Journal of Family Medicine and Primary Care

ORIGINAL ARTICLE
Year
: 2013  |  Volume : 2  |  Issue : 3  |  Page : 256--262

Proximate family biosocial variables associated with severe malaria disease among under-five children in resource-poor setting of a rural hospital in eastern Nigeria


Gabriel Uche Pascal Iloh1, Abali Chuku2, Agwu Nkwa Amadi3, John Nnaemeka Ofoedu1 
1 Department of Family Medicine, Federal Medical Centre, Umuahia, Abia, Nigeria
2 Department of Ophthalmology, Federal Medical Centre, Umuahia, Abia, Nigeria
3 Department of Public Health Technology, Federal University of Technology, Owerri, Imo, Nigeria

Correspondence Address:
Gabriel Uche Pascal Iloh
Department of Family Medicine, Federal Medical Centre, Umuahia, Abia state - 440 000
Nigeria

Background: Malaria threatens the life of under-five in rural Nigerian families. Although, factors that influence malaria in under-five are manifold. However, family biosocial factors may contribute to the variability of the clinical picture. Aim: To determine proximate family biosocial variable associated with severe malaria among under-five children in a resource-poor setting of a rural hospital in Eastern Nigeria. Materials and Methods: A cross-sectional study carried out on the families of under-five managed for malaria. Data extracted included family biosocial variables and diagnosis. An under-five child was defined to have malaria if the mother gave complaints of fever, vomiting, and other symptoms suggestive of malaria, had body temperature exceeding 37.5°C with the asexual forms of Plasmodium falciparum detected on the peripheral blood film. Severe malaria is the malaria that presents with life-threatening features like severe anemia and cerebral malaria. Results: The prevalence of severe malaria was 31.8% The family biosocial variables significantly associated with severe malaria were maternal low level of education (P = 0.031), family size >4 (P = 0.044), low social class of the family (P = 0.025), nonliving together of parents (P = 0.011), and poor access to health facilities (P = 0.038). The most significant predictor of severe malaria was nonliving together of parents (P = 0.000, odds ratio = 3.08, confidence interval = 1.64-5.10). Conclusion: This study has demonstrated that some family biosocial variables are associated with severe malaria. These families should constitute at risk families that could be targeted for malaria interventional programs.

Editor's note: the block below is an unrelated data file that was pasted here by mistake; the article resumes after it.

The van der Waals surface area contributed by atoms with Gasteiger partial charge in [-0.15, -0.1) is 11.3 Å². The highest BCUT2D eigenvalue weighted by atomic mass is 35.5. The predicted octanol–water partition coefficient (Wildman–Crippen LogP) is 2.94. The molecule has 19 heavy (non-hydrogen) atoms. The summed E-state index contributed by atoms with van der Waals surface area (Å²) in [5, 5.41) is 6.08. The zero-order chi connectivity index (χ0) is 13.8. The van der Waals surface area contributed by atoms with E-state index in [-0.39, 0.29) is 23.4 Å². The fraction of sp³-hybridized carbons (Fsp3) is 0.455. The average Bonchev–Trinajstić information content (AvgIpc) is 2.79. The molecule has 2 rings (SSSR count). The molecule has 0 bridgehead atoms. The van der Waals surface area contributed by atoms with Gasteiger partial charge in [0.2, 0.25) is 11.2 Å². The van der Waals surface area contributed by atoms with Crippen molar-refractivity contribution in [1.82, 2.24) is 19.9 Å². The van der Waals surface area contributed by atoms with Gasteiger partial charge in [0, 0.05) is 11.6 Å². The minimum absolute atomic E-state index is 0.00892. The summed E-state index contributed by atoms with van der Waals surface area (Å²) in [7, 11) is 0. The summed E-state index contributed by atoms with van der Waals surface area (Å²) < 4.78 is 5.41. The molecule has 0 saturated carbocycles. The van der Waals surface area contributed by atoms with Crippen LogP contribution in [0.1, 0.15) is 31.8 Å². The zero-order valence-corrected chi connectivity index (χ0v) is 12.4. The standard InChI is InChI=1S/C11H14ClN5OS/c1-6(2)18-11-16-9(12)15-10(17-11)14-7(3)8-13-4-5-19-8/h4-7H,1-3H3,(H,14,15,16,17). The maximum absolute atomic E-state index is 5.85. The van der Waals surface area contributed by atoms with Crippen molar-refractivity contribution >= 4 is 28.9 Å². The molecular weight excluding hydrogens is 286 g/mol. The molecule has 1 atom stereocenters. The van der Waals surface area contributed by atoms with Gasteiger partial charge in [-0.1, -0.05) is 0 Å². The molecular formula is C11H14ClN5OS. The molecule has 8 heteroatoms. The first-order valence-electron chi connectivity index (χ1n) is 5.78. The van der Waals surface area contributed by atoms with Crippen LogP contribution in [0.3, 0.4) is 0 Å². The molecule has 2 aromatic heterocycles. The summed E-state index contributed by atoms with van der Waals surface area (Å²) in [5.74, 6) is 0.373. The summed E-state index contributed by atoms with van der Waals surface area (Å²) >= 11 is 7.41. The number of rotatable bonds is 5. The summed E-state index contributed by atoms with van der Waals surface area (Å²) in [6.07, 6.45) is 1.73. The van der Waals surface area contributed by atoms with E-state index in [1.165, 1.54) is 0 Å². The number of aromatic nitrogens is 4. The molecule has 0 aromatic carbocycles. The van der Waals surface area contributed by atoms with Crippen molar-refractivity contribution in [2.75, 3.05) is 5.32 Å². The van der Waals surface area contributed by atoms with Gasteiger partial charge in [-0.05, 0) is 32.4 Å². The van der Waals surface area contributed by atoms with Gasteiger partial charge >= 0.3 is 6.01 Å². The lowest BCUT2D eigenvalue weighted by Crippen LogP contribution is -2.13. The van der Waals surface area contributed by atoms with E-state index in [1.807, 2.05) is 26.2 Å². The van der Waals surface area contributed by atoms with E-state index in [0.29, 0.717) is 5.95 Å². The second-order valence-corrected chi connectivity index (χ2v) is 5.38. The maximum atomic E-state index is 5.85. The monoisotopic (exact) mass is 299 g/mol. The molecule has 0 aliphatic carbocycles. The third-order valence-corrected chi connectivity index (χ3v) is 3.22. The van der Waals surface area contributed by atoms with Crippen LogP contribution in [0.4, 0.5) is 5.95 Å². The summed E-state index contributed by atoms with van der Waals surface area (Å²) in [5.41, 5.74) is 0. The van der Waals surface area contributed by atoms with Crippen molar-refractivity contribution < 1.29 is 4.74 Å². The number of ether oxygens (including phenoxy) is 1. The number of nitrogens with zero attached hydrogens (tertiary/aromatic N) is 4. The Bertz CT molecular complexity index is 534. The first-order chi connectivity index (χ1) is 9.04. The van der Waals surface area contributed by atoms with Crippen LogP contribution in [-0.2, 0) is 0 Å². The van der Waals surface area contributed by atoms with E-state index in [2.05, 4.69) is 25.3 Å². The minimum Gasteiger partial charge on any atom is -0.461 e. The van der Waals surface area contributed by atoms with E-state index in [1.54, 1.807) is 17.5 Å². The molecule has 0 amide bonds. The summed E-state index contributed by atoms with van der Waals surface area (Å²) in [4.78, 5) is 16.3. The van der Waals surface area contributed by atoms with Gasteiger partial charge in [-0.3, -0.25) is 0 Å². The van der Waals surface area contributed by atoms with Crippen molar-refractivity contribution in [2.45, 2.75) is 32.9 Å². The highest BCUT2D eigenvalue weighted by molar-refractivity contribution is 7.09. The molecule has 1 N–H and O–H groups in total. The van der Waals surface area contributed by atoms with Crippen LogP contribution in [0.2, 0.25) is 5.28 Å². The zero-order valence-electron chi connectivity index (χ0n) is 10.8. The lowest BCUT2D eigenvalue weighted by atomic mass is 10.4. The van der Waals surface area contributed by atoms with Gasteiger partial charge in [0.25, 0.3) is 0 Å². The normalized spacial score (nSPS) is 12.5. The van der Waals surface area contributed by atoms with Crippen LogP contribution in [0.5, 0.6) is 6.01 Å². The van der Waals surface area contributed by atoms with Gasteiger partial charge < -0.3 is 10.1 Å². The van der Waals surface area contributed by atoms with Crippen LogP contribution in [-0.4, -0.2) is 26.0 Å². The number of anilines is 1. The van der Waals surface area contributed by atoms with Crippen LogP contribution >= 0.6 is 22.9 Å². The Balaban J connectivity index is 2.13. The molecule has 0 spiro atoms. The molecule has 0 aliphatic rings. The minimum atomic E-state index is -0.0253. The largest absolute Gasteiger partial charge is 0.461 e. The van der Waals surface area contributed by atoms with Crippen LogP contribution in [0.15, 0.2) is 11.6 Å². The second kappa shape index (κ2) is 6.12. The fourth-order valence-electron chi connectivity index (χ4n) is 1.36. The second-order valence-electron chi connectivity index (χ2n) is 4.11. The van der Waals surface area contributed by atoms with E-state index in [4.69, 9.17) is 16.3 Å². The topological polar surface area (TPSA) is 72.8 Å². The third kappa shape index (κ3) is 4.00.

How to cite this article:
Iloh GU, Chuku A, Amadi AN, Ofoedu JN. Proximate family biosocial variables associated with severe malaria disease among under-five children in resource-poor setting of a rural hospital in eastern Nigeria.J Family Med Prim Care 2013;2:256-262


How to cite this URL:
Iloh GU, Chuku A, Amadi AN, Ofoedu JN. Proximate family biosocial variables associated with severe malaria disease among under-five children in resource-poor setting of a rural hospital in eastern Nigeria. J Family Med Prim Care [serial online] 2013 [cited 2020 Sep 26 ];2:256-262
Available from: http://www.jfmpc.com/article.asp?issn=2249-4863;year=2013;volume=2;issue=3;spage=256;epage=262;aulast=Iloh;type=0